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How do I get funding?


Adam Orton
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Well I continually tell people you have to generate opportunities. I had Elizabeth Hurley in my last film, an A-list actress. But fact is there was a film to put her in that I wrote for starters, and got financed second. If there was no script in the beginning nothing would of happened. So you can't just sit and do nothing, I'm sure most people understand that simple advice.

 

R,

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I can write a script for anyone I like, it's never going to get produced though, is it?

 

I'll get it made just to annoy you. :)

 

Did you get my email about UK dvd?

 

R,

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Selling a $500,000 feature is totally doable, yes. Do not, however, expect it will receive any kind of theatrical distribution, let alone wide release.

True, I mean you aren't taking a $500k movie and putting it into 3000+ screens, that's never going to happen. However, if you do limited runs in major cities, roughly 200 screens, that's pretty successful in the long run.

 

When you do the math... (on average) with 30 people per screening, 4 screenings per day, 7 days a week and a 2 week run... that's 168,000 people watching your movie and honestly, it would have to be pretty bad or unmarketed to get less then an "average" of 30 people per screening. I'm also not talking art houses, I'm talking actual theatrical run at a major theater.

 

The trick is to make a product that looks like a 5M movie and never tell anyone it cost $500k.

 

Hell, most direct to dvd films have budgets in the range of $1,000,000 or even more, and are often healmed by production veterans; even they don't get wide release in cinemas.

Ehh, I've worked on quite a few and TODAY in 2017, the budgets are MUCH lower. I've seen direct to DVD movies being made for $150k - $200k right now. The day's of the million dollar direct to DVD movie, are over. Anyone making a movie over $500k, is going to struggle to make their money back without a seriuos distribution deal that includes VOD/international.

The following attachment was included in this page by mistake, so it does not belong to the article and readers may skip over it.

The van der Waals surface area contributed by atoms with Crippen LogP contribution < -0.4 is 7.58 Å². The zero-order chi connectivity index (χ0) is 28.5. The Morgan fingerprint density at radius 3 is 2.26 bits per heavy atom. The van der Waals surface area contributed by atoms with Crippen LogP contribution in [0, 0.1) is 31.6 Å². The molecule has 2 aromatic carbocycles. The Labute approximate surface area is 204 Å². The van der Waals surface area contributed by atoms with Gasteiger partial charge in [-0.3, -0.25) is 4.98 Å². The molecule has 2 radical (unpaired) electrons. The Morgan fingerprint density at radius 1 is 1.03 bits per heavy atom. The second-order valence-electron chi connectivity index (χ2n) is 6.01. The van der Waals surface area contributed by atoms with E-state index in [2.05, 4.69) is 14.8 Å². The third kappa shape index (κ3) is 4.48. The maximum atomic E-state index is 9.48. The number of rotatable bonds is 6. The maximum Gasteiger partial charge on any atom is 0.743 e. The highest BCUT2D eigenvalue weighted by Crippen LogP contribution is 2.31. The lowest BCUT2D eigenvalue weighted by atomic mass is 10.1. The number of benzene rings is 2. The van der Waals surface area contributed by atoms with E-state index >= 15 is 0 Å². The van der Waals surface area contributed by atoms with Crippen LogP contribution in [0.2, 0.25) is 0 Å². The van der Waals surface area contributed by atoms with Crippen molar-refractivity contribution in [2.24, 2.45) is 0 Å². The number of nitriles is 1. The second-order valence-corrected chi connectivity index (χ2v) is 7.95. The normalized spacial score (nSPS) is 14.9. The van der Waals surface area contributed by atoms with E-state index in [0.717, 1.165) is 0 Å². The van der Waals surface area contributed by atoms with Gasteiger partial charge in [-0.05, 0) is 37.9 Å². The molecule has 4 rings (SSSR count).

Getting your $500k movie into a few select markets is certainly doable. However, I don't consider your film a theatrical success story if I have to drive 6 hours to Chicago, or 9 hours to NY to see it.

A success story is making back your money via theatrical. Hard to do when you put in the marketing money, but it's very possible. It's not about the budget of your movie, it's about how much faith your distributor has in the product to back the marketing aspects.

 

Also, we just did a direct to DVD movie and ya know what, it was on the shelves for 2 weeks in most stores. That appears to be the turn around time these days and it's really sad. That's the problem we all face today, how to get our movies in the faces of people so they can watch it. If it's off the shelves in 2 weeks, that doesn't give us a good chance at being successful. Our Netflix exclisive deal was great, but it was ONLY GREAT because the distirbutor buldled it with other stuff. Had it not been a good deal, we would be upside down on the movie, 5 months after it's initial release. I'm anxious to hear about the numbers, we should be getting actual data soon.